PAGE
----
A new mouse model of early Ebola virus (EBOV) infection has shown National Institutes of Health (NIH) scientists and colleagues how early responses of the immune system can affect development of EBOV disease. The model could help identify protective immune responses as targets for developing human EBOV therapeutics.
Scientists from NIH's National Institute of Allergy and Infectious Diseases led the study with colleagues from the University of Washington and Columbia University.
The scientists analyzed signals that host cells use to alert the immune system to EBOV infection, and the immune system's responses. They focused on signaling events that begin within hours of a virus infection and involve the cellular mitochondrial antiviral signaling protein or MAVS.
The scientists already knew MAVS had a key anti-EBOV role, and in the current study examined it in an animal model for the first time. Many cell types produce MAVS, but MAVS produced by macrophages were found to be critical in controlling EBOV infection and to limiting the organ and tissue damage caused by EBOV.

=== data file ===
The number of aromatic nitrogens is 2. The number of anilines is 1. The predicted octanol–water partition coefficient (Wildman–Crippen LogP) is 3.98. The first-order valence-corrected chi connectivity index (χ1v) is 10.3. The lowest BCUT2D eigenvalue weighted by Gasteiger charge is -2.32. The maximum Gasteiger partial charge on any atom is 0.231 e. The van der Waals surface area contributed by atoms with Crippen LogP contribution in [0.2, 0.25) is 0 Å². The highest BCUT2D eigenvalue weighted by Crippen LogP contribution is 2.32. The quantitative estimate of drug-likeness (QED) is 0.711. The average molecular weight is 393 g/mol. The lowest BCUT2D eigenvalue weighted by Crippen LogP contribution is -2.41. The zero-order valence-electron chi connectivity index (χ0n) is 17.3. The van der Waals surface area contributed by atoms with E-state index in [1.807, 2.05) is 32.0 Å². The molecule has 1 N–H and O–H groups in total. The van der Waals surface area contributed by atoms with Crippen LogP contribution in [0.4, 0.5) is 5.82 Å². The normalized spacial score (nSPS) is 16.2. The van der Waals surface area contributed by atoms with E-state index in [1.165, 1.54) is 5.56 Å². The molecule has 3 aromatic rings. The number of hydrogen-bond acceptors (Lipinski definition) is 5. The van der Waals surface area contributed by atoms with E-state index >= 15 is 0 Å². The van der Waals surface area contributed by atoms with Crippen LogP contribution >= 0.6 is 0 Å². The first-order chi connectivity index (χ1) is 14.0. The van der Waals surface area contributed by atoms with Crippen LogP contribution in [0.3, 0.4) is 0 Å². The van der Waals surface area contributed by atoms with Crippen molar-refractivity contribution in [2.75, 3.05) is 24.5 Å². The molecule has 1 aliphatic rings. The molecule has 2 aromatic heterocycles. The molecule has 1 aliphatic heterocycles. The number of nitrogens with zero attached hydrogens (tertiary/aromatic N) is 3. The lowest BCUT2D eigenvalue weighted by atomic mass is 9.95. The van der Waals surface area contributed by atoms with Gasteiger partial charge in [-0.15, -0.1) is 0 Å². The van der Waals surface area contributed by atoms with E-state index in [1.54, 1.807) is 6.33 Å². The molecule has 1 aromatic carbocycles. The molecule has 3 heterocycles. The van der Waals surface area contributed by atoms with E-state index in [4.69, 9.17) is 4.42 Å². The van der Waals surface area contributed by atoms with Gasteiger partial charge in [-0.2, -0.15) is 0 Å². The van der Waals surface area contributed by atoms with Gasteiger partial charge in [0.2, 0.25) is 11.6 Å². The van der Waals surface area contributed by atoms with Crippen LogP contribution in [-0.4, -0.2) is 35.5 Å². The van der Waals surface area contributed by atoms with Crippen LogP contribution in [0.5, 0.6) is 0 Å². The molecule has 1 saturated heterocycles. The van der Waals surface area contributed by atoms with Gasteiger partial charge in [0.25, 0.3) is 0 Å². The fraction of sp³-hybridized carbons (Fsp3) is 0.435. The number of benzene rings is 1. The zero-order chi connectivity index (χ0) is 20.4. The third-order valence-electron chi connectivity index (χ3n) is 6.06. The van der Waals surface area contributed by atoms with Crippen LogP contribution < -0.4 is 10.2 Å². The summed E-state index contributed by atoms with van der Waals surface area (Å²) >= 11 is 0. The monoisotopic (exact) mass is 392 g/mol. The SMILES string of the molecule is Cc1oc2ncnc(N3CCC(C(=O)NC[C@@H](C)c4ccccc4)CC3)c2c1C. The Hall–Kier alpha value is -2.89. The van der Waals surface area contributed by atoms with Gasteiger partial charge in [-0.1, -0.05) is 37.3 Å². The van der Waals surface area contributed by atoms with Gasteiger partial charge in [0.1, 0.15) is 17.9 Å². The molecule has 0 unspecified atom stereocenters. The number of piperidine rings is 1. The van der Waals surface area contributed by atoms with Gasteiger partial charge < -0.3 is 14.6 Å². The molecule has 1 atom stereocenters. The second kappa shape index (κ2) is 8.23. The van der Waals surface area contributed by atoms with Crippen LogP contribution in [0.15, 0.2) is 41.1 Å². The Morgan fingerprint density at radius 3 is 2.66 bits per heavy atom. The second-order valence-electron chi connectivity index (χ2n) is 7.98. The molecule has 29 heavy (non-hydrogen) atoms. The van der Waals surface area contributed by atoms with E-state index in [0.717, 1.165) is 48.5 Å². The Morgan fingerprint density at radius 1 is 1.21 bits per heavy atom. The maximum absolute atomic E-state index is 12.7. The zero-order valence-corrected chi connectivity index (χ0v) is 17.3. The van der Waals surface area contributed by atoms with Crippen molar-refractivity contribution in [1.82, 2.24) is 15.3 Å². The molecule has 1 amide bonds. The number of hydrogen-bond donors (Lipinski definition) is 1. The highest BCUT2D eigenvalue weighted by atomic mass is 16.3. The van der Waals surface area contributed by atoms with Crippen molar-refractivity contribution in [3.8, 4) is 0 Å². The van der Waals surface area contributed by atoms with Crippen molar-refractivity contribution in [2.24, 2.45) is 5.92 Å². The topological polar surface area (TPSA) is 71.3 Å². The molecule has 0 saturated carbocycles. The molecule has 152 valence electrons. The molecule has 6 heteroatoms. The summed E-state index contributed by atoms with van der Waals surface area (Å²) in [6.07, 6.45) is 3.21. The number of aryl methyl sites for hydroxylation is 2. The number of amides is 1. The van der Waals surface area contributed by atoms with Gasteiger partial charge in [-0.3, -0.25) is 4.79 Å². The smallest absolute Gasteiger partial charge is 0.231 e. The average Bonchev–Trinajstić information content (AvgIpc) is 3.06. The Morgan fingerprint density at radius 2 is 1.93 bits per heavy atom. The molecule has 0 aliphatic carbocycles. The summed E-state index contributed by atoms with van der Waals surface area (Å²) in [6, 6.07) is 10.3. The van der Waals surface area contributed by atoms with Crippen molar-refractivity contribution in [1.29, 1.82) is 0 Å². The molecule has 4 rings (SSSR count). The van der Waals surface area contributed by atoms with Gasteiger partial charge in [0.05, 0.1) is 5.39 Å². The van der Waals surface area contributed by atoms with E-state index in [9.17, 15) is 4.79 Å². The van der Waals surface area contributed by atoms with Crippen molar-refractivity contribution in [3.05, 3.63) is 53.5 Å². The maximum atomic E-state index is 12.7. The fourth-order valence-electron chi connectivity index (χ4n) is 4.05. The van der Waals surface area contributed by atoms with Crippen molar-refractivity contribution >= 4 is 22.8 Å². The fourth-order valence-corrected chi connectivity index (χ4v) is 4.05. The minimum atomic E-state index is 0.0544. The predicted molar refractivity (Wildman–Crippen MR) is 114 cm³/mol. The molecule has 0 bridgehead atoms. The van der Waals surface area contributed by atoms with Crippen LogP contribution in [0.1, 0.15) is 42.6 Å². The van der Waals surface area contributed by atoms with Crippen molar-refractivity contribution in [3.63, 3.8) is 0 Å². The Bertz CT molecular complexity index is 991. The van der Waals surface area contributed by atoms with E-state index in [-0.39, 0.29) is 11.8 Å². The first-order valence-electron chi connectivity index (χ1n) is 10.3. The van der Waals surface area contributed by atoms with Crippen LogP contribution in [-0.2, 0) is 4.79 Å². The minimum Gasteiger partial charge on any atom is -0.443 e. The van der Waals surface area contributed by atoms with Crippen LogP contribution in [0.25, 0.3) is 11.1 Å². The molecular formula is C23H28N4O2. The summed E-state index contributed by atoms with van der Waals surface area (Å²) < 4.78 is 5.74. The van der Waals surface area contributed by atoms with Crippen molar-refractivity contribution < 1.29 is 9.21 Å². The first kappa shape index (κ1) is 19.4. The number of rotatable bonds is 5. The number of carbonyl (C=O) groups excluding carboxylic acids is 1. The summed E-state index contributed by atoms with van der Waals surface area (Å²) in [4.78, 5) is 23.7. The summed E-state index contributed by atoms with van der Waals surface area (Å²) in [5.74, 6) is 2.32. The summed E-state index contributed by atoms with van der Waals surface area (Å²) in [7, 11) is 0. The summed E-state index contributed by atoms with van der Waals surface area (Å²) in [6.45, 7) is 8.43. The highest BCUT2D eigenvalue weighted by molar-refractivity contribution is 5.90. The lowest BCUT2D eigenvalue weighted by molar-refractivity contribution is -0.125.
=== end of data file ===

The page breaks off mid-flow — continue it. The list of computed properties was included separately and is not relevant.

In their experiments, macrophages coordinated the development of more advanced immune responses and the production of type I interferon, a compound with potent antiviral activity.
They also learned that EBOV could cause disease in mice by suppressing MAVS signaling and manipulating the interferon response.
With a goal of eventual drug development, the researchers are continuing their work to pinpoint the precise immune responses controlled through MAVS and to learn more about how EBOV sometimes delays immune signaling.
M Dutta et al. A systems approach reveals MAVS signaling in myeloid cells as critical for resistance to Ebola virus in murine models of infection. Cell Reports DOI: 10.1016/j.celrep.2016.12.069 (2017).
Sonja Best, Ph.D., chief of NIAID's Innate Immunity and Pathogenesis Unit in the Laboratory of Virology, is available to comment on this study.
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